|Robyn DeHart kicks off a series called "The Legend Hunters" with a story that focuses around Pandora’s Box. While the premise is intriguing, the somewhat predictable actions of the characters make this a story that doesn’t quite reach its potential.
Fielding Grey is a viscount, but he’s also a treasure hunter, seeking out antiquities to sell to wealthy clients. While on the trail of the Great Library of Alexandria, Fielding is approached by a representative of Solomon’s, an elite and ultra-secret London club of gentlemen with an interest in particular artifacts. Though reluctant to involve himself with Solomon’s, Fielding agrees (for a huge sum) to retrieve a box that may or may not be the fabled Pandora’s Box, since it may fall into the unsavory hands of a man called the Raven.
Esme Worthington is a bluestocking spinster who has been fascinated with the legend of Pandora’s Box since she was a child. Her father, a scholar, once gave her a key that he jokingly told her would open the box, and she has worn it around her neck ever since. One night two men break into her home, kidnap her, and take her to the dungeon of a ruined castle where they demand the key. To Esme’s astonishment, the men dig up an old box that looks like it could be Pandora’s Box. When the men find her key and decide to open the box, Greed and Disease are released, represented by a thin gold band on each man’s wrist that cannot be removed.
Fielding, hot on the trail of the box, rescues Esme. He decides to take Esme and the box to his family’s estate, though he has little use for Esme. Esme takes an immediate dislike to him, as well. And here is where the story descends into predictability. Esme, for all that she postures herself as a “scholar”, can’t wait to open the box. Soon she’s wearing a gold band of her own, and Fielding has to find a way to get all the gold bands back in the box. As he and Esme search for the two men who kidnapped her, they have to avoid the Raven, who will go to any length to get his own hands on the box. And Fielding has quite a tie to the Raven himself.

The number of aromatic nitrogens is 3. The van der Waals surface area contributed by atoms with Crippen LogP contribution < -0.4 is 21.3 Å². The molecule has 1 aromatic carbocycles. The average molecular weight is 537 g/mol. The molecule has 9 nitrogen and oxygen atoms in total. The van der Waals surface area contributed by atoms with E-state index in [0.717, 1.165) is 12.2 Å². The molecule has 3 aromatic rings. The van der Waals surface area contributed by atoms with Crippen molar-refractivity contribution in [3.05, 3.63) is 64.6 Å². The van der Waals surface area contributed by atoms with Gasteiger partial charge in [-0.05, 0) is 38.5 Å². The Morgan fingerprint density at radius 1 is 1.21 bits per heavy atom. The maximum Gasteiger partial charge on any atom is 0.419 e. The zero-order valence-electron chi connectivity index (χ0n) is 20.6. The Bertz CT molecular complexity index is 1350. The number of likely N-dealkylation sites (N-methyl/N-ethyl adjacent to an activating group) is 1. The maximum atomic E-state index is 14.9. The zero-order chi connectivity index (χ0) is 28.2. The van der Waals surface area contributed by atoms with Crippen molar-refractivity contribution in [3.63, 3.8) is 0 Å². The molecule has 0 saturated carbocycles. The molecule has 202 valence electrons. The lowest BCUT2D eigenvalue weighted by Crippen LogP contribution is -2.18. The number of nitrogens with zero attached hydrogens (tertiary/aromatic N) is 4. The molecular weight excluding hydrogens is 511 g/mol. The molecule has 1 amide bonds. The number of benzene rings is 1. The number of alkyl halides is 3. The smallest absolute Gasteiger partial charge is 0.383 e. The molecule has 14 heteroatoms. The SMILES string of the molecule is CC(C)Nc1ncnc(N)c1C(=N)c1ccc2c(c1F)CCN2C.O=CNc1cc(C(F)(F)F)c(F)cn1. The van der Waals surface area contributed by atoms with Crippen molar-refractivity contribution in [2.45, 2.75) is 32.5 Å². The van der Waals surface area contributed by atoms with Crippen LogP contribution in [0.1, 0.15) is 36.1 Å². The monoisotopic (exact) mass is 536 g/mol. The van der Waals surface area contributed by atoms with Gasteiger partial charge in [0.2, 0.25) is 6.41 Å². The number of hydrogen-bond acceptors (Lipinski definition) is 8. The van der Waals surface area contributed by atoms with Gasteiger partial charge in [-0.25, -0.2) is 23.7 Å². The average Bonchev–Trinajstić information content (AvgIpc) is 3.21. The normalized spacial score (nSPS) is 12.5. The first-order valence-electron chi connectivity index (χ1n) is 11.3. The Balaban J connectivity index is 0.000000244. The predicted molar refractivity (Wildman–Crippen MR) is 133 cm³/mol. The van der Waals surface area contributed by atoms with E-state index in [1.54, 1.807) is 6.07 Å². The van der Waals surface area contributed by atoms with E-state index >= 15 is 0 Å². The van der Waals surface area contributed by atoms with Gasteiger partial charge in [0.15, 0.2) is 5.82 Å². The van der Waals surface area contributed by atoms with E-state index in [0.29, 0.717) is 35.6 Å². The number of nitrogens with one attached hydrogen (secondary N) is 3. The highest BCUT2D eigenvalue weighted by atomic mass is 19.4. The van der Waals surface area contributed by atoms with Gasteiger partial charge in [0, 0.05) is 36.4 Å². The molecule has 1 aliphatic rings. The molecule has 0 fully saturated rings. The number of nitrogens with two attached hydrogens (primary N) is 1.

The adventure subplot of Seduce Me was much stronger than the romance. Fielding and Esme display little chemistry, for all that they are soon sharing some pretty hot sex. For much of the book, Fielding tries his best to stay distant from Esme, though he lusts after her body. And he can’t ever fall in love, no sir, because he’ll just leave on his next treasure hunt and no woman would put up with that. The fact that Esme is probably the only woman in England who’d not only put up with it, but want to come along for the ride never occurs to him. It wasn’t hard to predict his actions.
Esme finds Fielding to be pretty annoying, but – no surprise - can’t say no to his efforts to seduce her. She styles herself as a serious scholar and researcher, but shows minimal evidence of either. These two displayed little connection other than in the physical sense. Being told they were falling in love just didn’t work; I wanted to see some evidence of friendship or emotion beyond lust.
The Pandora’s Box premise certainly got my attention, at least initially. To be honest, Fielding and Esme chasing around England looking for the missing bands was more interesting than Esme’s endless agonizing that Fielding only wanted her because she was now wearing a Lust band on her wrist and Fielding’s determination not to fall for Esme because he’d just have to leave her.
As a setup for a new series, Seduce Me only partly delivers. The idea is certainly fresh, but a stronger romance is going to be needed to make the next Legend Hunters story really shine.